April 30, 2007
Wow! I just love love love the level of work I am constantly exposed to lately.
I had the honor of being a judge in the first ever Tisch Actors West Monologue Slam tonight.
Holy crap, that's some talented folk! Congratulations to Dahéli Hall on her well-deserved win (and bonus points to her, Cricket Leigh, and Ruthy Otero for not only rocking but for having written their own brilliant material--also brilliant, but not confirmed as authors of their monologues are Sabah El-Amin and Arnell Powell). Heck, Alison White rocked too... and so did Amelia Borella (also cool to see her manager Paul Trusik for the second time in just days). Wow. Just everyone rocked. How do I begin to lavish appropriate amounts of praise?
Big thanks to Victor Williams for hooking me up with the Tisch Actors West gang. I'm just so very pleased to have shared such a fun night with my girl Twinkie Byrd (who loves loves loves the bio I wrote for her), new best friend Paul Dinh-McCrillis, super witty Eriq La Salle, and simply yummy Seith Mann.
Bookend tonight with the meeting I had this morning with the director of the next couple of films I'm casting, and you just can't whip up a better day. Yup. I just love my job.
April 29, 2007
Our First Showcase (Some Photos)
So, we've put on our first showcase.
We did Self-Management for Actors in the park, to make sure everyone's marketing materials were up to snuff.
We had rehearsal at the illustrious director Richard Tatum's place.
Dress/Tech took days. (Okay. A dozen hours over the course of two days, but whatever. It felt like days. Many. Days.)
We bonded. Hardcore.
It's really hard to come out of "showcase brain" and get back to everything else (three columns due in a few hours, meetings about two feature films I'm casting in the next two days, a script to read and bid to write up for yet another film, plus the breakdown for the next showcase... er... when am I going to get this year's book written???), but I kind of don't want to stop basking in the afterglow of this amazing showcase experience. I ADORE THESE PEOPLE! Holy cow, it really works! You surround yourself with the best people you know and the world just feels like a better place, every moment.
Thank you to rockstar intern Julie, plus rockstars in training: Beau, Camille, and Jennie!
Biggest thanks of all to my partner, Eitan Loewenstein.
The Cricket Feet Casting Actors Showcase wouldn't exist without you, buddy.
Photos thanks to Eitan, Keith, Chris, Jennie, Amy, the actor backstage who grabbed Amy's camera, and whomever took that cute photo of Beau and Camille that I nabbed from her MySpace page. THANKS, y'all!
April 27, 2007
I love 'em.
I'll miss 'em.
I can't wait to work with 'em again and again.
I am so totally and completely blessed/lucky/loved/happy to have had such a great experience with the first ever Cricket Feet Showcase group.
And even though we took a vote on who is the most kissable in the showcase cast (way to instigate, Camille; way to win, Annie), I could kiss you ALL. I'm just so so so very happy to have had such an amazing experience.
What do you do when the bar is set so damn high? How can next time even come CLOSE to being this damn good?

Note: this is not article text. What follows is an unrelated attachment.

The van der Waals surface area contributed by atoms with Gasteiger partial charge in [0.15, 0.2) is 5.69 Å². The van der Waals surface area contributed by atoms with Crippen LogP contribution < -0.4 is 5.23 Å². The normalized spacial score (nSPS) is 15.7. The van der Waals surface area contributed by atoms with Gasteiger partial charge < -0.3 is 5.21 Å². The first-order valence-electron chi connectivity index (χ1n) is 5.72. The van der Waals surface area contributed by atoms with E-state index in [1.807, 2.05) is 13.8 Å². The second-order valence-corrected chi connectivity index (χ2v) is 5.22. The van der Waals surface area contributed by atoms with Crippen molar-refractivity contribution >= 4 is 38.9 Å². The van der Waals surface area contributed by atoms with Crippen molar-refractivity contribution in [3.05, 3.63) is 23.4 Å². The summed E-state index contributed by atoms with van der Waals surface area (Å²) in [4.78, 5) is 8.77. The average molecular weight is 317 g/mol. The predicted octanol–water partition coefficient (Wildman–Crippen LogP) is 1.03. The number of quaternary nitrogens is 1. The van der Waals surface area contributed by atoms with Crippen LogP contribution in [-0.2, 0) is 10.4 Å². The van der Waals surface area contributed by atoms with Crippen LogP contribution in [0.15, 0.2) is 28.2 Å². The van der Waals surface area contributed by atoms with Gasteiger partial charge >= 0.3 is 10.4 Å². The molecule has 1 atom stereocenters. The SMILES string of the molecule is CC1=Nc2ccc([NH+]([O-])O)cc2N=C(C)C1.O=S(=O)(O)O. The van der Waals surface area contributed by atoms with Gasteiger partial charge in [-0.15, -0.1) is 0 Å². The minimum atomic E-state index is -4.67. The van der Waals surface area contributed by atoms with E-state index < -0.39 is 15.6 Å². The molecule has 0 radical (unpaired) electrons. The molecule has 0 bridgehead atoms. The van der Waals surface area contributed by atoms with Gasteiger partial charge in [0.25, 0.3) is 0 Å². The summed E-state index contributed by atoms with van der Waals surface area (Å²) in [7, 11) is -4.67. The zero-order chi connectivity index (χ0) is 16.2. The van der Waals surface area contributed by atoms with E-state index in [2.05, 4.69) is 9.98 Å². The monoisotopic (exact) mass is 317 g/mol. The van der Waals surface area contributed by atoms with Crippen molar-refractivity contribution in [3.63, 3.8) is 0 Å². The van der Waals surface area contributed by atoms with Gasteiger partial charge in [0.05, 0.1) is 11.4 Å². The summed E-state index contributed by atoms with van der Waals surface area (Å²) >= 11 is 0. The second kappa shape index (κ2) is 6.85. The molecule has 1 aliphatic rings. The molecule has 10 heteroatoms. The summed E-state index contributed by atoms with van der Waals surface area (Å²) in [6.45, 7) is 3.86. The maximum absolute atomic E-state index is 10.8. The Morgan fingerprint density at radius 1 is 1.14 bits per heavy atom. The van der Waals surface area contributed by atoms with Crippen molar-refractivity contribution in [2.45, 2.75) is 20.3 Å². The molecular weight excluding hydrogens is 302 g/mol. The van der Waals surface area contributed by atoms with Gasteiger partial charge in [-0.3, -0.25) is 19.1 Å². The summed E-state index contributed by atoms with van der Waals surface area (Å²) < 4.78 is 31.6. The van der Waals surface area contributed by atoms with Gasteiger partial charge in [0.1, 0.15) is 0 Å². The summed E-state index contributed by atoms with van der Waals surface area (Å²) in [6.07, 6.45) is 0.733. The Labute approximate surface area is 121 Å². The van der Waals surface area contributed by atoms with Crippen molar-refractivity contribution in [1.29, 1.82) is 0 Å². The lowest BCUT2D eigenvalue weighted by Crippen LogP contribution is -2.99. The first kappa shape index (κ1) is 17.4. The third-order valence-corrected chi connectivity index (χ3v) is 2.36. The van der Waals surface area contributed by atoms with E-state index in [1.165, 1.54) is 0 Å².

I'm basking in the afterglow. Life, she is GOOD.
April 25, 2007
I've been feeling for weeks as though I may have quite possibly tapped into a "company" of actors, via this Cricket Feet Showcase thing.
For the most part, it's seriously a group of people I'd work with again and again and again. In a heartbeat. Period.
So, today, among the many, many, MANY emails from industry folks giving me feedback on the showcase was the suggestion that this might just be a COMPANY.
I just LOVE that idea.
I'm just freakin' grateful. What fun!
April 23, 2007
Ooh, hello ego. How ya feelin'? Ouch!
Okay, so I'm trying to format today's column and get it all linked up to stuff I reference and I head over to my recommended reading list for working actors at Amazon.com. Yes, I make no bones about the fact that each of my recommended reading lists exists to help promote my books. BFD.
So, while I'm grabbing the link that I need, I see this COMMENT on one of the stellar reviews received by Self-Management for Actors, wherein the commenter slams my reviewers (Eh?) for not sharing how they've specifically used anything from my book in their careers and then slams "the author/publisher" because we've "not seen fit to share any of the contents here on Amazon."
I guess I figure giving away as many copies of the book as we sell, plus writing a free weekly column for actors should be more than enough to get content-awareness up. And, beyond that, there's all of the free speaking engagements* in which I, well, engage.
Besides, have you READ the Conditions and Terms of Service Agreement for allowing the Amazon.com "Search Inside the Book" program to feature your work? YOU LOSE RIGHTS TO IT.
Believe me, I am not a stickler for clutching my copyright as if my life depended on it. (Some say I am far too loose with my personal stance on publication freedom, in fact.) So if *I* find the terms objectionable, you have to KNOW they're pretty freakin' invasive.
But whatever, that's not what got my hackles raised. I just saw this post and then noticed that there were more votes for "NO" on "This review was helpful" throughout the pages of reviews for Self-Management for Actors than had been there before.
You don't like that I'm not sharing content on Amazon.com so you go click NO on all of the review ratings buttons?
So, that was interesting. I finished tagging my column and turned it in (late--I'm so freakin' exhausted with all of the last-minute showcase-related stuff going on**) and then realized that, as I well know, getting "bad press" (which this SO isn't, in the grand scheme of things) comes with getting "good press" (which I get so so SO much more of--and from much bigger "sources" than anonymous comments on Internet book reviews). *snark*